TORONTO — Better late than never might be a good way to sum up NRAM.
After years of not quite be ready for wide adoption, a new report from BCC Research is predicting that Nano-Ram (NRAM) is finally in a position to disrupt incumbent DRAM and flash memory with commercialization expected in 2018. The Wellesley, MA.-based research firm said the first non-volatile memory chip to exploit carbon-nanotube technology looks like it's finally ready to have a serious impact on computer memory.
“Industry experts had given up on waiting for CNT memory," said BCC Research editorial director Kevin Fitzgerald in an interview with EE Times. “I believe one needed fresh eyes to really see that the time was coming when it was really possible to make the switch from silicon to carbon."
He said a recent licensing agreement to manufacture NRAM commercially by tech giant Fujitsu prompted the firm's change in outlook, and while the report was being written, the NRAM vendor that struck that agreement, Nantero, received an additional $21 million in venture funding, solidifying the firm's suspicion NRAM is about to break into the open. BCC Research anticipates the global NRAM market to achieve a compound annual growth rate (CAGR) of 62.5% from 2018 to 2023, with the embedded systems market anticipated to reach $4.7 million in 2018 and $217.6 million in 2023, growing at a CAGR of 115.3%.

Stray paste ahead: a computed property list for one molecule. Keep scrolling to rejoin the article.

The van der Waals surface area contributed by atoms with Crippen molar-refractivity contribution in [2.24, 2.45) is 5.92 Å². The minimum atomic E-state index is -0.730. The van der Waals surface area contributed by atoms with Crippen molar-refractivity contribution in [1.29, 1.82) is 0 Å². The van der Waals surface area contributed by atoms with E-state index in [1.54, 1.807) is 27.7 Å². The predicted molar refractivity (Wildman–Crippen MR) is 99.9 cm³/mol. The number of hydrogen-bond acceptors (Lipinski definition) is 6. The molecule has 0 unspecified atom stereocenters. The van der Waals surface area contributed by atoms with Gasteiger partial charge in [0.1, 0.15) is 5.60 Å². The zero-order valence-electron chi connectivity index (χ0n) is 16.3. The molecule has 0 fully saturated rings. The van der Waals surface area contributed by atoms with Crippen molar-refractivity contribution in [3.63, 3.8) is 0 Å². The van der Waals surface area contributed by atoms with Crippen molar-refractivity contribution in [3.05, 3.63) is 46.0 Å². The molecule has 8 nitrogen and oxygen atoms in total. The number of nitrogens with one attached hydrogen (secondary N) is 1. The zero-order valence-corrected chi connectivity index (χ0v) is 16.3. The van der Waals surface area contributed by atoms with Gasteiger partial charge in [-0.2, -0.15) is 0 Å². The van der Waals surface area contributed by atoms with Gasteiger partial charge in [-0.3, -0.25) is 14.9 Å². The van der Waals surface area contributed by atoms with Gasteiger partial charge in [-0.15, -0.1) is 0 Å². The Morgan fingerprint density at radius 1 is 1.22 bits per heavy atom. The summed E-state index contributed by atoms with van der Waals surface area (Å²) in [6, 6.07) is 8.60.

The independent report expects NRAM technology to be more disruptive than flash memory was to enterprise storage, enterprise servers and consumer electronics, enabling a wave of innovation in those products. Applications that will be impacted quickly will include the consumer electronics sector, mobile computing, Internet of Things, enterprise storage, defense, aeronautics and automotive.
Fitzgerald said several computer memory experts and interested observers were already bullish about non-memory uses for the carbon nanotubes. “Many of the applications are directly related, like chemical sensors or RFID repeaters, but several are expressly for advanced materials uses, such as solar cells, fuel cells/batteries, power transmission and MEMs in general," he said “The deeply stringent semiconductor manufacturing requirements has, it seems, led to unanticipated advantages for other applications. And from a business perspective, highly valuable IP positions."
To read the rest of this article, visit EBN sister site EETimes.